When Brian’s mom informed him that she’d started dating again, the 17-year-old was caught off guard. “She’d dated before so I wasn’t surprised by that,” he tells me. He was, however, very surprised when she told him she was dating Eric Clapton, the man widely regarded as one of the most influential rock musicians of all time.
Suspicious, Brian asked a few follow-up questions. “I was like, ‘That doesn’t seem likely, why would a famous musician just contact you out-of-nowhere?’” he recalls. “She got offended that I was implying she wasn’t good enough for him, and she explained something about meeting him and some of his band members at a concert back in the day.”
Brian remained skeptical, and eventually came to the conclusion that this was a romance scam and that his 55-year-old mother was being catfished. “She’s lonely and doesn’t really have anyone her age to talk to anymore, and the thought of being loved is very strong,” he explains.
For over two years, Brian has tried — and failed — to convince his mom that she’s the victim of a scam. In hopes of bringing attention to the issue and hopefully helping others with loved ones in similar positions, Brian shared his story with me.
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“Eric Clapton” originally approached my mom on Facebook and showered her with compliments and romantic gestures. Soon, they moved to Google Hangouts. He’d tell her stuff like, “You’re so beautiful,” “I dream of you every night” and “One day, I’ll be done with my music career and we’ll get married,” in very broken English. But my mom bought it every step of the way.
When we’re together, my mom is on her phone messaging “Eric” at all hours of the day. She’ll laugh and say, “Oh, Eric just said something so sweet,” or “Eric is just being funny right now.” I try to prod her and ask, like, “Isn’t he 100 years old?” Or: “Isn’t he busy being a millionaire and world-famous musician?” But she just shrugs me off. She says she doesn’t care because they’re in love.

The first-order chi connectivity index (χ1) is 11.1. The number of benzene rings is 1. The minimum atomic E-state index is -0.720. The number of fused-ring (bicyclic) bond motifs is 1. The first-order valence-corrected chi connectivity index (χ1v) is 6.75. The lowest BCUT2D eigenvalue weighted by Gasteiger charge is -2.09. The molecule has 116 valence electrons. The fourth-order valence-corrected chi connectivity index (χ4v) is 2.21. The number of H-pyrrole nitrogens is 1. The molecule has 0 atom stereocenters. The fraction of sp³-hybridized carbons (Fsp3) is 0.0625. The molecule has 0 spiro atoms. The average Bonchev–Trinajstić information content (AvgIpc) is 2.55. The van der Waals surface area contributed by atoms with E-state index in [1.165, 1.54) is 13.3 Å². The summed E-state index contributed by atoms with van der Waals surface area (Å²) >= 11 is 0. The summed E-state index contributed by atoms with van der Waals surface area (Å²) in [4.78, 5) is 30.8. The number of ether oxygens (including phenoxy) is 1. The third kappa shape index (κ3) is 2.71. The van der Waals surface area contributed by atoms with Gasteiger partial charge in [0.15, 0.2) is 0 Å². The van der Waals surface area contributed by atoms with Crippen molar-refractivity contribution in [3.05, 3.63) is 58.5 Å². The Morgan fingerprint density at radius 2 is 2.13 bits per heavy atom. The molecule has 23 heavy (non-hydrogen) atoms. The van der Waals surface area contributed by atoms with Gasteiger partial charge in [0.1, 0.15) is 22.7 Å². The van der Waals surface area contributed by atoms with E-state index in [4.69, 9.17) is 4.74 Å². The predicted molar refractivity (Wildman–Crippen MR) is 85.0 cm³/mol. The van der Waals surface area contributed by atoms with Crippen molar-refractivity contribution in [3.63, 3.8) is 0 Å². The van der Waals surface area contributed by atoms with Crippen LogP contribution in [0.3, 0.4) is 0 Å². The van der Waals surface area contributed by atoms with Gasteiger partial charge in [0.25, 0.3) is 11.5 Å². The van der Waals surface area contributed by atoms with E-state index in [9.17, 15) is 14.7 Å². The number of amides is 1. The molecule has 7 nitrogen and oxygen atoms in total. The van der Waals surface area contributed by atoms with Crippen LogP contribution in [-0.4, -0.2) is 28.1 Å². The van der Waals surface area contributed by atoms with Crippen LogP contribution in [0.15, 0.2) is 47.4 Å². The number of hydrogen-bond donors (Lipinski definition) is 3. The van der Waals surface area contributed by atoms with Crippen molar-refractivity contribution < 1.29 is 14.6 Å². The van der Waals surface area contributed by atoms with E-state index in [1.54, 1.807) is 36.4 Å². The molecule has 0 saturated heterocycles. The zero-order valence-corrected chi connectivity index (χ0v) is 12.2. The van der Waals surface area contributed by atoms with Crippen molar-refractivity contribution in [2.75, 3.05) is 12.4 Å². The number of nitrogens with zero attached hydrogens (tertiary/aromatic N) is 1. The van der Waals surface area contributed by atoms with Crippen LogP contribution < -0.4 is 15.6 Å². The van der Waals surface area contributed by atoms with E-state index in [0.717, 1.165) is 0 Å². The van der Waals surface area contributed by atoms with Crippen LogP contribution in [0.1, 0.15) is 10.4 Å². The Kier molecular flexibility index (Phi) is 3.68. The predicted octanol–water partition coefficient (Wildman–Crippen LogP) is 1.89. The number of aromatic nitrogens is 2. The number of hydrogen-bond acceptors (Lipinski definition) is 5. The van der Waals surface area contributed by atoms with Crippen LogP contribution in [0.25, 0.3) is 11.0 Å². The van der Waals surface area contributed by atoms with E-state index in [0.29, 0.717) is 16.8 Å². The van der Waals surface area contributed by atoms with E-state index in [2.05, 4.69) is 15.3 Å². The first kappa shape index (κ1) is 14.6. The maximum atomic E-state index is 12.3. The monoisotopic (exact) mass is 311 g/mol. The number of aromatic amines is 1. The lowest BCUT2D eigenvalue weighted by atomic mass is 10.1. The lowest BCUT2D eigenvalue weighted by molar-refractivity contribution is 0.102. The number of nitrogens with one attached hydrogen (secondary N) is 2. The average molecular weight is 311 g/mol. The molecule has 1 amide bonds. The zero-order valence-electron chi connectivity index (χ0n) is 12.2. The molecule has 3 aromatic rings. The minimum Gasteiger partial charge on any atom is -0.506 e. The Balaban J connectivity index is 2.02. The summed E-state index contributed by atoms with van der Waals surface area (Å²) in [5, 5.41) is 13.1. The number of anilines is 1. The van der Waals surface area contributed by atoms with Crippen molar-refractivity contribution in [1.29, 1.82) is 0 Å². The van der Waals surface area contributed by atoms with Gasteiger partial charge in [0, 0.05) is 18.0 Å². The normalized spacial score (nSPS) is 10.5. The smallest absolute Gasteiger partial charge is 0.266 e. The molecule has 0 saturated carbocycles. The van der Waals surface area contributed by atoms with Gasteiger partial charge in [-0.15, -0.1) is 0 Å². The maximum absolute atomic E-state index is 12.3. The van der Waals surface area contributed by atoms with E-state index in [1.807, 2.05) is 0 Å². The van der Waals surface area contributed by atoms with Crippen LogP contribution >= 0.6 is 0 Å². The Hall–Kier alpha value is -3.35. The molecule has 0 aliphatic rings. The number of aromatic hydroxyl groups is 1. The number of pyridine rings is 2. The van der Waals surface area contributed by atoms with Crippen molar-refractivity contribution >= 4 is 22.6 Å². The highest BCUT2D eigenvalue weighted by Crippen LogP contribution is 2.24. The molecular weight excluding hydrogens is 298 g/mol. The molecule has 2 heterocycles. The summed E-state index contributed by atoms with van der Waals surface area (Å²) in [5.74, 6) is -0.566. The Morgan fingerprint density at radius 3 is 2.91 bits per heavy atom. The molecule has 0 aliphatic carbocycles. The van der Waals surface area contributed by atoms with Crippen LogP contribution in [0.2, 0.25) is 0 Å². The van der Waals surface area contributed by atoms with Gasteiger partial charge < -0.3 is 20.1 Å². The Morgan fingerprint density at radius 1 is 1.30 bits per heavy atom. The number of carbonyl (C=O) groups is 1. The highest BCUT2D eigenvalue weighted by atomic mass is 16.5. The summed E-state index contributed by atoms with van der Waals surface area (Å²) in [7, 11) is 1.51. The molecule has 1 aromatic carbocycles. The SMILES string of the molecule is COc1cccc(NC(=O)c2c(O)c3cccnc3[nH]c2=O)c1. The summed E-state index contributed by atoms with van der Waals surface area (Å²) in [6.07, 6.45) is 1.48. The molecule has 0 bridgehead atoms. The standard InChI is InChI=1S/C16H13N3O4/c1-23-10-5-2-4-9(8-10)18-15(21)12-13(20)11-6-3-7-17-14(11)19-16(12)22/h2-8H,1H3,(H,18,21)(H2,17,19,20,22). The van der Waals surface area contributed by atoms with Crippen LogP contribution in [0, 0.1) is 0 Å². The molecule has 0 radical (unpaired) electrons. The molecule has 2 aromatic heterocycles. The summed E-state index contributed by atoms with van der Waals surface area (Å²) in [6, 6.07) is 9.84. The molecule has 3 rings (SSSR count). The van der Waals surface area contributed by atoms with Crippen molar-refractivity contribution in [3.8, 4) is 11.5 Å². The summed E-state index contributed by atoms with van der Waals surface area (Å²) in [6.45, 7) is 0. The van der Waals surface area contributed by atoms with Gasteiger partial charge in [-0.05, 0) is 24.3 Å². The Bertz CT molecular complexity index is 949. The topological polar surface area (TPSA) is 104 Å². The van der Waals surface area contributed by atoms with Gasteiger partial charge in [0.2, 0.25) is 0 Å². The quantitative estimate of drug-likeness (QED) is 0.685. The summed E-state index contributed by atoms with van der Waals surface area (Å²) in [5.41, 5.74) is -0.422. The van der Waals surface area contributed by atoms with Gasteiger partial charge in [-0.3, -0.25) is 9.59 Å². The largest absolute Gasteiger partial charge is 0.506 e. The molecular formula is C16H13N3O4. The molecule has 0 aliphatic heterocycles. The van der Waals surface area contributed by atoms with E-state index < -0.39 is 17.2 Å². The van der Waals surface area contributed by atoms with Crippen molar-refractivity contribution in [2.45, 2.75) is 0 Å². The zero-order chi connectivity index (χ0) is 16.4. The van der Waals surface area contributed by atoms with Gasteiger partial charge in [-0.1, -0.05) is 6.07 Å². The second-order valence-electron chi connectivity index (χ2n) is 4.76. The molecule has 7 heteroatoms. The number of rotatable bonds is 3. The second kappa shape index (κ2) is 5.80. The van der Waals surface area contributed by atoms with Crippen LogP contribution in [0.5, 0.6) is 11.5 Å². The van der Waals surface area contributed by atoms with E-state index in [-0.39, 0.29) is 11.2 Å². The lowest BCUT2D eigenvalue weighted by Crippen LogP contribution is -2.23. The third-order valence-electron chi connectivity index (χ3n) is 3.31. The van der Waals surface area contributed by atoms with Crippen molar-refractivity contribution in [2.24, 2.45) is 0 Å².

I know my mom is in deep with “Eric” because I went through her computer and all her old messages with him. It turns out, she’d not only been talking to “Eric” but with his “daughter” Ruth as well. This has gone on for two years! But worse than that, I bore witness to the fact that the relationship has progressed far enough along that she’s sent him nudes. I found them mixed in with all these excuses from “Eric” and “Ruth” explaining why they could never meet her in person.
Sometimes, too, he’ll just disappear for three or four days. She doesn’t see it as odd at all. She also claims to have video chatted with him. I told her that I bet it was some kind of video loop that they’re voicing over and that I want to talk to him next time they video chat. She hasn’t brought it up since.
Discovering the nudes was obviously embarrassing, but I decided I had to keep regular tabs on their message history since she’ll never not believe it’s Eric Clapton — but especially since she can no longer pay her bills.
For as long as I can remember, we’ve never had money to spare. We are by no means well off, and for many years, we’ve struggled to make ends meet. So when my mom told me “Ruth” needed airfare or “Eric” was on tour and needed something to eat because his credit card didn’t work, I got worried. I tried telling her that famous people wouldn’t ask her for money, and that they wouldn’t need money in the form of gift cards, but she wouldn’t buy it. Eventually, she stopped paying her own bills and has now asked me for money to help out, even though I barely make ends meet myself.
When I failed at convincing her that the gift cards proved she was being scammed, I tried other angles. I argued that Eric Clapton wouldn’t have blatant misspellings and weird grammar in his messages. After all, Eric Clapton is a world-renown lyricist. “You know his songs!” I’d tell her. But she refused to see how that had anything to do with how he messaged her, even after I showed her how similar the typing was to many reported Nigerian scammers.
It feels like the meme with Patrick and Manray where I carefully explain the situation, and she’ll follow me until I get to the conclusion that “Eric” and his daughter are scammers. At that point, I always lose her — and it makes me want to tear my hair out.
Then, one day, a package showed up with a check in it. My mom was gone, so I called the name on the return address and it went immediately to a message that — I’m not kidding — was an old woman saying, “You lose,” over and over again. It was so weird and scary that I freaked out and broke down. I just couldn’t take it anymore.
When my mom came home, I asked her if she’d been expecting a check from “Eric” and she said she was. I told her about the phone call, and that if she cashed this check, it would, at best, be money laundering and that she could get her arrested if the cops found out. She got annoyed, told me to get out of her business and asked me to leave, which I did.
Part of her must have seen the shape I was in though, because later that night I sent her some educational YouTube videos on how “money mules” work, and she responded that she’d torn up the check. Unfortunately, however, that was the last time she’s talked to me. As far as I know, she is still talking regularly with “Eric.” I have no idea what to do anymore. I just assume that one day I’ll wake up to her telling me that she has no money left.